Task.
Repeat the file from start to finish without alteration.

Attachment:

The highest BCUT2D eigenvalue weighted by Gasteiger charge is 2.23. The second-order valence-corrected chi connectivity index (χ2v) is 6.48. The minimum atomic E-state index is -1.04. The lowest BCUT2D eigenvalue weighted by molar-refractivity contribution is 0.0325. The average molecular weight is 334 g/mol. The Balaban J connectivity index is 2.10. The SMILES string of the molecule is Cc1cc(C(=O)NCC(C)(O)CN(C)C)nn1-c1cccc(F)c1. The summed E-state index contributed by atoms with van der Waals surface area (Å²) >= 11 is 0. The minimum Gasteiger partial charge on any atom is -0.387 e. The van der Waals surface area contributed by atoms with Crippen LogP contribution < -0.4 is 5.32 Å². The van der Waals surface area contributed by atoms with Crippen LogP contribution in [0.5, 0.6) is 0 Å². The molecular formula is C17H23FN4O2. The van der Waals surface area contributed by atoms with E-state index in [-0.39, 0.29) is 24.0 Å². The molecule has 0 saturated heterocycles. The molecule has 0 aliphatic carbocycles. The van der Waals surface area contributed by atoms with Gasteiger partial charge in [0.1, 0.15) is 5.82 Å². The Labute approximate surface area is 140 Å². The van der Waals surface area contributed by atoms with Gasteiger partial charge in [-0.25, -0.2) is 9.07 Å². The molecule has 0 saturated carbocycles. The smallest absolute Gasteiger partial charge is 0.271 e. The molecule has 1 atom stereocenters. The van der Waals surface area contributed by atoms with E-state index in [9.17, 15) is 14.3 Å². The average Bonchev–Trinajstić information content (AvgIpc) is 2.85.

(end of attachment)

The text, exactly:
The highest BCUT2D eigenvalue weighted by Gasteiger charge is 2.23. The second-order valence-corrected chi connectivity index (χ2v) is 6.48. The minimum atomic E-state index is -1.04. The lowest BCUT2D eigenvalue weighted by molar-refractivity contribution is 0.0325. The average molecular weight is 334 g/mol. The Balaban J connectivity index is 2.10. The SMILES string of the molecule is Cc1cc(C(=O)NCC(C)(O)CN(C)C)nn1-c1cccc(F)c1. The summed E-state index contributed by atoms with van der Waals surface area (Å²) >= 11 is 0. The minimum Gasteiger partial charge on any atom is -0.387 e. The van der Waals surface area contributed by atoms with Crippen LogP contribution < -0.4 is 5.32 Å². The van der Waals surface area contributed by atoms with Crippen LogP contribution in [0.5, 0.6) is 0 Å². The molecular formula is C17H23FN4O2. The van der Waals surface area contributed by atoms with E-state index in [-0.39, 0.29) is 24.0 Å². The molecule has 0 saturated heterocycles. The molecule has 0 aliphatic carbocycles. The van der Waals surface area contributed by atoms with Gasteiger partial charge in [0.1, 0.15) is 5.82 Å². The Labute approximate surface area is 140 Å². The van der Waals surface area contributed by atoms with Gasteiger partial charge in [-0.25, -0.2) is 9.07 Å². The molecule has 0 saturated carbocycles. The smallest absolute Gasteiger partial charge is 0.271 e. The molecule has 1 atom stereocenters. The van der Waals surface area contributed by atoms with E-state index in [9.17, 15) is 14.3 Å². The average Bonchev–Trinajstić information content (AvgIpc) is 2.85.